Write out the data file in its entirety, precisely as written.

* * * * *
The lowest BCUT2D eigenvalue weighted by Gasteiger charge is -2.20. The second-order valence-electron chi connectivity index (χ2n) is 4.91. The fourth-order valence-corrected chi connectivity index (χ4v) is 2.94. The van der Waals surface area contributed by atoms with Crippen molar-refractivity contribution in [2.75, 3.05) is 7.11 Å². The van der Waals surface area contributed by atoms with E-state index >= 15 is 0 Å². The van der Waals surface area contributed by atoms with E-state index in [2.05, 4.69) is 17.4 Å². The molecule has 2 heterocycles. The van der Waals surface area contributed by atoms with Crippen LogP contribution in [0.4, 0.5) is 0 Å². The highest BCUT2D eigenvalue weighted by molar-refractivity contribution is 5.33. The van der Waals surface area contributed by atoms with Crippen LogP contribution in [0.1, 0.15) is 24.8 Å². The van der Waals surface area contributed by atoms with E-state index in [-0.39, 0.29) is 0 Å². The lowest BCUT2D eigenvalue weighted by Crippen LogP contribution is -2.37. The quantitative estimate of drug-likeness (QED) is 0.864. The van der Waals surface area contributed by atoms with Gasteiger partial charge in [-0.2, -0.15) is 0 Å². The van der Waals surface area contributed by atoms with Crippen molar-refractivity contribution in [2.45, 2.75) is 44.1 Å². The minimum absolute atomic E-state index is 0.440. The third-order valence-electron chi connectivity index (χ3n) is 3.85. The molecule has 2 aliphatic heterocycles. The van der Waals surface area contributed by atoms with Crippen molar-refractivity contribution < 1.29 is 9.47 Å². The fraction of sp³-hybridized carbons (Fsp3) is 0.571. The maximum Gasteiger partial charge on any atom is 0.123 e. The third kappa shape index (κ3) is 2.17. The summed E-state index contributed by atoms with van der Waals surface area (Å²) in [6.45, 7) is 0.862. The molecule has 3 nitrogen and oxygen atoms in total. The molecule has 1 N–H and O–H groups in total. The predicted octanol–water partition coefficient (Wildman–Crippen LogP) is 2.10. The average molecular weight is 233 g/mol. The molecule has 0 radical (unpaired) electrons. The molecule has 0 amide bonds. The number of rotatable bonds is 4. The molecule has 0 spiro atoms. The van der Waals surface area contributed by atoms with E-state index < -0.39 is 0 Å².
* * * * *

The lowest BCUT2D eigenvalue weighted by Gasteiger charge is -2.20. The second-order valence-electron chi connectivity index (χ2n) is 4.91. The fourth-order valence-corrected chi connectivity index (χ4v) is 2.94. The van der Waals surface area contributed by atoms with Crippen molar-refractivity contribution in [2.75, 3.05) is 7.11 Å². The van der Waals surface area contributed by atoms with E-state index >= 15 is 0 Å². The van der Waals surface area contributed by atoms with E-state index in [2.05, 4.69) is 17.4 Å². The molecule has 2 heterocycles. The van der Waals surface area contributed by atoms with Crippen LogP contribution in [0.4, 0.5) is 0 Å². The highest BCUT2D eigenvalue weighted by molar-refractivity contribution is 5.33. The van der Waals surface area contributed by atoms with Crippen LogP contribution in [0.1, 0.15) is 24.8 Å². The van der Waals surface area contributed by atoms with E-state index in [-0.39, 0.29) is 0 Å². The lowest BCUT2D eigenvalue weighted by Crippen LogP contribution is -2.37. The quantitative estimate of drug-likeness (QED) is 0.864. The van der Waals surface area contributed by atoms with Gasteiger partial charge in [-0.2, -0.15) is 0 Å². The van der Waals surface area contributed by atoms with Crippen molar-refractivity contribution in [2.45, 2.75) is 44.1 Å². The minimum absolute atomic E-state index is 0.440. The third-order valence-electron chi connectivity index (χ3n) is 3.85. The molecule has 2 aliphatic heterocycles. The van der Waals surface area contributed by atoms with Crippen molar-refractivity contribution < 1.29 is 9.47 Å². The fraction of sp³-hybridized carbons (Fsp3) is 0.571. The maximum Gasteiger partial charge on any atom is 0.123 e. The third kappa shape index (κ3) is 2.17. The summed E-state index contributed by atoms with van der Waals surface area (Å²) in [6.45, 7) is 0.862. The molecule has 3 nitrogen and oxygen atoms in total. The molecule has 1 N–H and O–H groups in total. The predicted octanol–water partition coefficient (Wildman–Crippen LogP) is 2.10. The average molecular weight is 233 g/mol. The molecule has 0 radical (unpaired) electrons. The molecule has 0 amide bonds. The number of rotatable bonds is 4. The molecule has 0 spiro atoms. The van der Waals surface area contributed by atoms with E-state index < -0.39 is 0 Å².